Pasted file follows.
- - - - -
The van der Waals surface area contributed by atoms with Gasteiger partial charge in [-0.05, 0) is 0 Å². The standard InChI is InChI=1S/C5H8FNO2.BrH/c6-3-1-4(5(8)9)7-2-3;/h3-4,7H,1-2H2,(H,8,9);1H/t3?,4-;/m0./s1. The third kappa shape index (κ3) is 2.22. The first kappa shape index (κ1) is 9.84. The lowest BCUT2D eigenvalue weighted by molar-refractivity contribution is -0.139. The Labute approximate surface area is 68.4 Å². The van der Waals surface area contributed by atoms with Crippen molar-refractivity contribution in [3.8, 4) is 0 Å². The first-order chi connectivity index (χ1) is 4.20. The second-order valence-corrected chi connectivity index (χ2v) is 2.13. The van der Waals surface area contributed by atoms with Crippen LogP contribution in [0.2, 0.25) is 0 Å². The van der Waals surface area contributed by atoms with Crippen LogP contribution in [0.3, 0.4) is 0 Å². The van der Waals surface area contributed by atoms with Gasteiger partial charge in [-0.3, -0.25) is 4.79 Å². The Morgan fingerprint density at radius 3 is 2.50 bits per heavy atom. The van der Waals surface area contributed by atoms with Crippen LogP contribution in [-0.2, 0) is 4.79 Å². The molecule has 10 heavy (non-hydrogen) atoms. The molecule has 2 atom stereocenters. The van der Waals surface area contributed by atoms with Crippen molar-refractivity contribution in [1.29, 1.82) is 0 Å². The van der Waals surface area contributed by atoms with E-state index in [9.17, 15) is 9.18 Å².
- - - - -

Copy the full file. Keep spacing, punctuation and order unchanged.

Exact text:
The van der Waals surface area contributed by atoms with Gasteiger partial charge in [-0.05, 0) is 0 Å². The standard InChI is InChI=1S/C5H8FNO2.BrH/c6-3-1-4(5(8)9)7-2-3;/h3-4,7H,1-2H2,(H,8,9);1H/t3?,4-;/m0./s1. The third kappa shape index (κ3) is 2.22. The first kappa shape index (κ1) is 9.84. The lowest BCUT2D eigenvalue weighted by molar-refractivity contribution is -0.139. The Labute approximate surface area is 68.4 Å². The van der Waals surface area contributed by atoms with Crippen molar-refractivity contribution in [3.8, 4) is 0 Å². The first-order chi connectivity index (χ1) is 4.20. The second-order valence-corrected chi connectivity index (χ2v) is 2.13. The van der Waals surface area contributed by atoms with Crippen LogP contribution in [0.2, 0.25) is 0 Å². The van der Waals surface area contributed by atoms with Crippen LogP contribution in [0.3, 0.4) is 0 Å². The van der Waals surface area contributed by atoms with Gasteiger partial charge in [-0.3, -0.25) is 4.79 Å². The Morgan fingerprint density at radius 3 is 2.50 bits per heavy atom. The van der Waals surface area contributed by atoms with Crippen LogP contribution in [-0.2, 0) is 4.79 Å². The molecule has 10 heavy (non-hydrogen) atoms. The molecule has 2 atom stereocenters. The van der Waals surface area contributed by atoms with Crippen molar-refractivity contribution in [1.29, 1.82) is 0 Å². The van der Waals surface area contributed by atoms with E-state index in [9.17, 15) is 9.18 Å².